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Several Democrats objected, saying tobacco use among the military was twice the rate of the American population as a whole and that it was hurting readiness and increasing health expenses. They also said tobacco has been banned on Navy submarines without any problems.

Still, Mr. Hunter’s amendment easily passed with bipartisan support. He told The Washington Times on Thursday that he expects the amendment to remain in the bill as it advances to the House floor and eventually to a conference with the Senate.

Some Republicans said it was hypocritical of Democrats to want to restrict access to tobacco, which is legal, even as many of them voted last week to allow Department of Veterans Affairs doctors to prescribe medical marijuana in states where it’s legal — even though the drug is illegal under federal law. That marijuana amendment failed in the full House.

Democrats countered by saying it was hypocritical of Republicans to demand access to tobacco, even as they oppose government funds to be used to provide abortions for troops and their families at military hospitals overseas.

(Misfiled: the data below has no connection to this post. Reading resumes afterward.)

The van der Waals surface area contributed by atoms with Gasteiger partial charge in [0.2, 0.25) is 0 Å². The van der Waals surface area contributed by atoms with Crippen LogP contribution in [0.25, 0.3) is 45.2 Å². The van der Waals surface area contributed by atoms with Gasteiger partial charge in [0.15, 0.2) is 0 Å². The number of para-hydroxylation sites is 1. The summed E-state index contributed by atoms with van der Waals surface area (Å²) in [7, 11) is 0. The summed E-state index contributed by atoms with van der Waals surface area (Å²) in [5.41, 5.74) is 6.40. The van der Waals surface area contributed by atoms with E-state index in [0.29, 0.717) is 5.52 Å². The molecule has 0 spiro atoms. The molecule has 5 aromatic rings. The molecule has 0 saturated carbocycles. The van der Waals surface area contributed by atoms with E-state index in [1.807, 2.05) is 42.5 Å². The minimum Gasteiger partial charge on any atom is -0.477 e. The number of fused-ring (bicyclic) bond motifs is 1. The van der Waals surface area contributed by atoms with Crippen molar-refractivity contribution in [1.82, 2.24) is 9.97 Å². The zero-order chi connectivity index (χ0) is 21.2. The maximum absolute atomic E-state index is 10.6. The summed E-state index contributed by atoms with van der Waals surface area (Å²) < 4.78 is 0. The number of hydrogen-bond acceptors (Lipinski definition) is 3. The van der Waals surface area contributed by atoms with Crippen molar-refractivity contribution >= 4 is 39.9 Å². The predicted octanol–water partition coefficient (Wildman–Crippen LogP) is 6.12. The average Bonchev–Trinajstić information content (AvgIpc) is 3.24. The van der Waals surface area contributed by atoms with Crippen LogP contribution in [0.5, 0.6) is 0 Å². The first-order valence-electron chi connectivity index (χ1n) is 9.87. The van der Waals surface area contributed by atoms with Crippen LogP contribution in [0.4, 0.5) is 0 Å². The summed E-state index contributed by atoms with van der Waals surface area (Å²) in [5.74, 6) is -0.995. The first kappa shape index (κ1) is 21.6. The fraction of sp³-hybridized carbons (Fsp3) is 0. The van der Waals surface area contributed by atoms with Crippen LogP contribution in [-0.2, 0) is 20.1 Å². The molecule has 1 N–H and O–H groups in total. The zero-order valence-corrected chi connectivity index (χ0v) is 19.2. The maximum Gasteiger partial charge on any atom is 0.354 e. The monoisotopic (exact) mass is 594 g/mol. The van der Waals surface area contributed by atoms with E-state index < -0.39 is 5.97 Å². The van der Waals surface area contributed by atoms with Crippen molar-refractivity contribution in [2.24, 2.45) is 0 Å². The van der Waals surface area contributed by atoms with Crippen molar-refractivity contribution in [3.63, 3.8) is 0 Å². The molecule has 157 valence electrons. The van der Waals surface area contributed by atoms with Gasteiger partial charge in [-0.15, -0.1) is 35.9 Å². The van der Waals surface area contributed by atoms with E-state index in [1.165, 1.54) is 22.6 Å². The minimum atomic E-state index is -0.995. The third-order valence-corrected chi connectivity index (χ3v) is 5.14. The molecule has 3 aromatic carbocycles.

One amendment that didn’t succeed was a provision that would have granted citizenship rights to young adult illegal immigrants who agreed to join the military.

Several Republicans proposed attaching that to the defense bill, desperately seeking some immigration legislation they can pass this year. But they ran into opposition from the American Legion and retired military brass, who said it would politicize the defense bill and could jeopardize its passage.

Rep. Adam Smith of Washington, the ranking Democrat on the Armed Services Committee, did raise the proposal Wednesday night, but withdrew it.

Supporters could try to add it when the bill goes to the House floor.

The committee also rejected an effort to strip commanders of final say over prosecuting sexual assault cases, in an emotional debate over what all sides now agree is an epidemic within the military.

Some lawmakers had said military lawyers with experience handling the complex cases should have final say. But a narrow majority rejected that, saying the solution is to hold commanders responsible for their troops’ behavior and their own decisions.